2005 Ford Escape Hybrid
This 2006 review is representative of model years 2005 to 2007.
By Ann Job of MSN Autos
The 2005 Ford Escape Hybrid, the first gasoline-electric hybrid vehicle from a U.S.-based carmaker and the first one built in the United States, doesn't get 50 or 60 miles a gallon like some of the first hybrids.
Nonetheless, it's getting a lot of attention, because even at an overall fuel economy rating of 33.5 miles a gallon, the Escape Hybrid is the most fuel-efficient SUV on the market. It's also the cleanest, producing virtually no smog-producing emissions. And, despite having only a 4-cylinder engine under the hood, the Escape Hybrid often feels lively and responsive.
Last but not least, the Escape Hybrid has beaten other hybrid SUVs onto the showroom floor. Others are due from Lexus and Toyota as 2006 models.
The Escape Hybrid is pricey, though. Starting manufacturer's suggested retail price of more than $26,000 for a two-wheel-drive model with continuously variable transmission is some $7,000 more than a base, two-wheel-drive Escape with 4-cylinder gas engine and manual transmission. It's also some $3,000 more than a base, two-wheel-drive, V6-powered Escape.
No lack of interest
For one thing, this five-passenger hybrid provides versatile cargo hauling, towing and off-road capability that has been unheard of in other hybrids.
And there is a sense among some consumers—maybe because of fuel price hikes, maybe because Mideast tensions have brought home the reality of U.S. oil dependence, maybe because of environmental concerns—that SUVs need to be "greener."
Inside the Escape Hybrid, the display screen in the middle of the dashboard draws immediate attention. Its graphics display and constant fuel economy calculations aren't as flashy as those in the Toyota Prius or Honda Insight but serve to remind riders that stretching every bit of gas is a key benefit.
Note, though, the Escape display screen that shows the power grid of the vehicle's powertrain is small and unimpressive. It's also paired with a navigation system, operates only when the radio is on and is optional. In contrast, in the hybrid Prius and Insight, fuel-economy and energy-flow graphic displays, sans nav system, are standard equipment.
In the Escape instrument panel, there's also a standard battery monitor and a special part of the tachometer that indicates when this Escape is in "green mode," or operating via electric power only. The Escape Hybrid can travel up to 25 miles an hour solely using the electric motor.
At the back of the vehicle, there's a bit less cargo room than a regular Escape has because the hybrid's electric battery pack, composed of 250 D-sized cells in a sealed unit, sits under the cargo floor. So, while a regular Escape offers 29.3 cubic feet of storage space behind the rear seats and maximum 66.3 cubic feet if the rear seats aren't used by passengers, the corresponding numbers in the hybrid are 27.6 and 65.5 cubic feet, respectively.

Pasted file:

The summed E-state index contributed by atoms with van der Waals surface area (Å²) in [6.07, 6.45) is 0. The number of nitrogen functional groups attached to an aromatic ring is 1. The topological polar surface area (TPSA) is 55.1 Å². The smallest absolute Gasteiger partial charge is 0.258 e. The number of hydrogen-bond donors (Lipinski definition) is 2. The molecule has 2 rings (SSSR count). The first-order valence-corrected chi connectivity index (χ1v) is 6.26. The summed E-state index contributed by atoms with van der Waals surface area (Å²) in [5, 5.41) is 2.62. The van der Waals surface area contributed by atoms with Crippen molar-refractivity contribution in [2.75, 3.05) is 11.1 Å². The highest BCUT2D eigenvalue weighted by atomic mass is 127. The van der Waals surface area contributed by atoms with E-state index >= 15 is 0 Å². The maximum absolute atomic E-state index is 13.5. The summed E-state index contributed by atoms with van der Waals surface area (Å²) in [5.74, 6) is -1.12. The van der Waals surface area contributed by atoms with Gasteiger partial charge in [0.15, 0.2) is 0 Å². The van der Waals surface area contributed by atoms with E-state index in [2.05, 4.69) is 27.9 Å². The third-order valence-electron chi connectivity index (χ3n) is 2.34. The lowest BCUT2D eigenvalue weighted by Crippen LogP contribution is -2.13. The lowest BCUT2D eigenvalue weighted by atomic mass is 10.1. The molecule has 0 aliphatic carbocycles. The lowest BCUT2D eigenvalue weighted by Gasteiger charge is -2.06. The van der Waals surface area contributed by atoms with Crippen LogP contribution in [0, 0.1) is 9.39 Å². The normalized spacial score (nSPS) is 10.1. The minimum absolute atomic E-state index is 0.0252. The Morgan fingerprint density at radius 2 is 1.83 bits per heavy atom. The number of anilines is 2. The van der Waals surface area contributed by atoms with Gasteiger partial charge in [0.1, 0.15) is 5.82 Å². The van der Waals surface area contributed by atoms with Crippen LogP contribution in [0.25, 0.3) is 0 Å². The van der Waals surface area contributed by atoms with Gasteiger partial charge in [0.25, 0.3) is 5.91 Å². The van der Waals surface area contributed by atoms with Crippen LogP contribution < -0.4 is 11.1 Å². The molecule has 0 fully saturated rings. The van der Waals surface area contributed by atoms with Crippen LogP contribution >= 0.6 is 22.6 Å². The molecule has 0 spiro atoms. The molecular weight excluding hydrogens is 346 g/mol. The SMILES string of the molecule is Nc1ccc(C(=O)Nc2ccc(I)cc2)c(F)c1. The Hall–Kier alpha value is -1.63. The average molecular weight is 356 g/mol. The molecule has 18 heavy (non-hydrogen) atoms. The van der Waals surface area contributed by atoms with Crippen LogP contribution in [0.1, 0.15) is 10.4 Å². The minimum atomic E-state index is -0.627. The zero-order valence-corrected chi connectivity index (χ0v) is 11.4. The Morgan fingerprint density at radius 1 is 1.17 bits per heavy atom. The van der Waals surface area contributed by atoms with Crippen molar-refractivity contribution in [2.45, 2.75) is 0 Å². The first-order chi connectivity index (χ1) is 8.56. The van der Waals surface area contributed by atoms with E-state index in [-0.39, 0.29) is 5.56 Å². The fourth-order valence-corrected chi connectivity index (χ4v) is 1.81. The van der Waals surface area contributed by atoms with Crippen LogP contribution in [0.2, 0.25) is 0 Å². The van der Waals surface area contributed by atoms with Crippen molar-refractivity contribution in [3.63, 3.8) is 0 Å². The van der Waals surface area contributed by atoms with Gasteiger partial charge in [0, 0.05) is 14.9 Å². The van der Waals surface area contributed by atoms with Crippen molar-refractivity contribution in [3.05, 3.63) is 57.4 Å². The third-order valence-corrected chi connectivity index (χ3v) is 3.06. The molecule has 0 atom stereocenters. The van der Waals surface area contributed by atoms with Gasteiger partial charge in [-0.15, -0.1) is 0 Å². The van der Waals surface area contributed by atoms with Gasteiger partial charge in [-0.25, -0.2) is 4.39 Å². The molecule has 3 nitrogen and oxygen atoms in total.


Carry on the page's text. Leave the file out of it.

The hybrid's fuel tank also is smaller—15 gallons vs. 16.5 in a gas-only Escape. And towing capacity for the hybrid tops out at 1,000 pounds vs. 3,500 pounds max in a traditional Escape with V6.
Fuel economy details
This bests the previous SUV leader, the Toyota RAV4, which was rated at 24 mpg in the city and 30 mpg on the highway, or 27 mpg overall for a two-wheel-drive, 4-cylinder model with manual transmission.
The four-wheel-drive, 2005 Escape Hybrid is rated at 33 mpg in the city and 29 mpg on the highway, for an overall rating of 31 mpg.
The city rating in the Escape Hybrid is higher than that for the highway, since the electric motor can be providing much of the power for city driving, while the 4-cylinder engine will be working mostly on its own on the highway.
In the test Escape Hybrid—a four-wheel-drive model that topped out at more than $32,000 with options—I managed, with a lot of slow driving, coasting and general nerve-racking, traffic-dodging maneuvers on flat streets, to eke out 40 mpg.
On the other hand, when the vehicle capably managed an off-road, pretty rigorous, dirt trail, I got just 13.1 mpg.
The Escape Hybrid uses a revised version of Ford's 2.3-liter Duratec 4-cylinder engine and pairs it with a 70-kilowatt, permanent magnet, AC synchronous electric motor.
The only transmission is a continuously variable unit that the driver operates like an automatic, and there's a 330-volt nickel-metal hydride battery pack that stores excess energy for use later and powers the electric system.
The Escape Hybrid drives like a normal vehicle, with the engine controls deciding when the vehicle should be using electric power, or gas power, or both. All a driver does is drive.
But he or she can feel and hear, at times, the vehicle's workings. For example, at slow speeds, there was a slight "bump" feel and sound as the Escape gas engine kicked in to add to the electric power in the test vehicle. An engineer explained this comes because the wheels already are moving from the electric power and the gas power must join in. The 4-cylinder engine also can get noisy during aggressive highway driving.
On occasion, I heard unexpected sounds that I learned had to do with a fan that helps keep the proper temperature for the nickel-metal hydride battery pack at the back of the vehicle.
The Escape Hybrid's gas engine can produce a maximum 133 horsepower and 129 lb-ft of torque at 4500 rpm, while the electric motor has maximum 94 horses and nearly instantaneous torque from startup. The result is a maximum combined hybrid horsepower of 155, which compares with 153 horses in a regular 4-cylinder Escape and 200 horsepower in a V6-powered Escape.
But the real change is in acceleration, where the Escape Hybrid can zip forward quite responsively. Indeed, Ford officials said acceleration is more like that of the V6-powered model.